Nate Cooley
Jun 25, 2008 Nate Cooley marked it as to-read  ·  review of another edition
What utter apostasy that John McCain now occupies the Senate seat that Barry Goldwater once held.

"The Conservative looks upon politics as the art of acheiving the maximum amount of freedom for individuals that is consistent with the maintenance of the social order ... The practice of freedom requires the establishment of order.... But ... the political power on which order is based is a self-aggrandizing force; that its appetite grows with eating. [The Conservative] knows that the utmost vigilan...more
Nate Capone
This book is great and really should be read by anyone with even the slightest interest in how the pendulum of politics swings. That is was authored over 50 years ago makes this not so much a political book-although it could still be seen as that-but rather a historical timepiece for what it meant to be a conservative in 1960, and how that political history relates to today. From there you can reflect about the fundamentals of the belief system, how it handled the issues of the day, and about ho...more
Adam
Feeling enlightened by my first ever reading of this book. There is plenty to disagree with like Goldwater's stance on civil rights but it's a thoughtful read for a conservative. Fav part for me was his narrative on labor, something that especially resonates w me. This is a real classic and I wish I had read it earlier.
Stewart Sternberg
When one is reading this, I think it is important to place it in context, not just historical, but biographical. Goldwater would change his views tremendously through the years, and become far more socially progressive, to the point that he would be stoned today by many of those folks calling themselves Republicans.
Brendan Crowley
The start of modern conservitivism, reads like Ron Paul with a dollop of 1960 racial tension. This however is not the reason for the one star. The reason? The last two pages suggest policies which would expedite the distraction of the human race by nuclear arms. I finally understand the "Daisy" ad.o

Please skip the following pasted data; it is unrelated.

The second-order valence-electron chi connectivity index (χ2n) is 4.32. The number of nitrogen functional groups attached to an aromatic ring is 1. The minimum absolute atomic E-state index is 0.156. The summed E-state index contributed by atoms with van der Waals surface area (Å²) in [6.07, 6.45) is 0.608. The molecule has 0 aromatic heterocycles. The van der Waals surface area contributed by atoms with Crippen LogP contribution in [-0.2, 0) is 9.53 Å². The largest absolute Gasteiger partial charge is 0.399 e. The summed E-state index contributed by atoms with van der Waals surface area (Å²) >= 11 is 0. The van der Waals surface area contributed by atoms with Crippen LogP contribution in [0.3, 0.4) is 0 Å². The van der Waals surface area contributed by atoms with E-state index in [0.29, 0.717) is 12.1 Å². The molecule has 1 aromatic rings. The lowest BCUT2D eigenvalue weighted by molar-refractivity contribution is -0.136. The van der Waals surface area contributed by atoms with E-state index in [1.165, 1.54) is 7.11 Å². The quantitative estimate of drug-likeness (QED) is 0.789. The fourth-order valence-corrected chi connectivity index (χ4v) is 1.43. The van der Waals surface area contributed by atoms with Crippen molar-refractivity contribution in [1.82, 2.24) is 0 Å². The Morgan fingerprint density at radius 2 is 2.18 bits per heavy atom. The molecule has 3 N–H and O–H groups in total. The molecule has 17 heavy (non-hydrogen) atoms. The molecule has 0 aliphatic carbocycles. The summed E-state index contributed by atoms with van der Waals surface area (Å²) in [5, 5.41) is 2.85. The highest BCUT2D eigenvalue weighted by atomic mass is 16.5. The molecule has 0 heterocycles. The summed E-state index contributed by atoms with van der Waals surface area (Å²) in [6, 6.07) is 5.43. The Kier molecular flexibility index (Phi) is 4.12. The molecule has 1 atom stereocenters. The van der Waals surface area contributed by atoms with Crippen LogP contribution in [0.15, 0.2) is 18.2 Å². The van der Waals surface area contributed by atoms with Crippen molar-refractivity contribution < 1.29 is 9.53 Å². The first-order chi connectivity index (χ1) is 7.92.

David
Apr 14, 2009 David rated it 4 of 5 stars  ·  review of another edition
Recommends it for: Anyone who likes politics
Dated? Yes.
Full of ideas that I think range from crazy to mind boiling? Yes.

Important? Definitely.

Even if you disagree with everything Goldwater stood for, it's still arguably one of the more important books about the United States and US Politics.
Robert Brightwell
This book is getting a little long in the tooth but there are still some very good points being made. It is interesting how many issues from 1960 are still issues today.
Chris Mecham
Classical far-right lunacy. Utterly coherent and superficially sensible but extreme and antithetical to everything I believe. The granddaddy of the Tea Party.
Bryce Turner
I'm not a Goldwater (or any other type for that matter) conservative, but found this book very interesting and illuminating on how the modern conservative viewpoint developed. Goldwater delivers a conservative viewpoint that is concise and somewhat logical. Equally surprising is the fact that this conservative viewpoint feels fresh today. Given the nature of the modern political climate where James Dobson has equal influence as George Bush, a conservative viewpoint opposing prayer in school and...more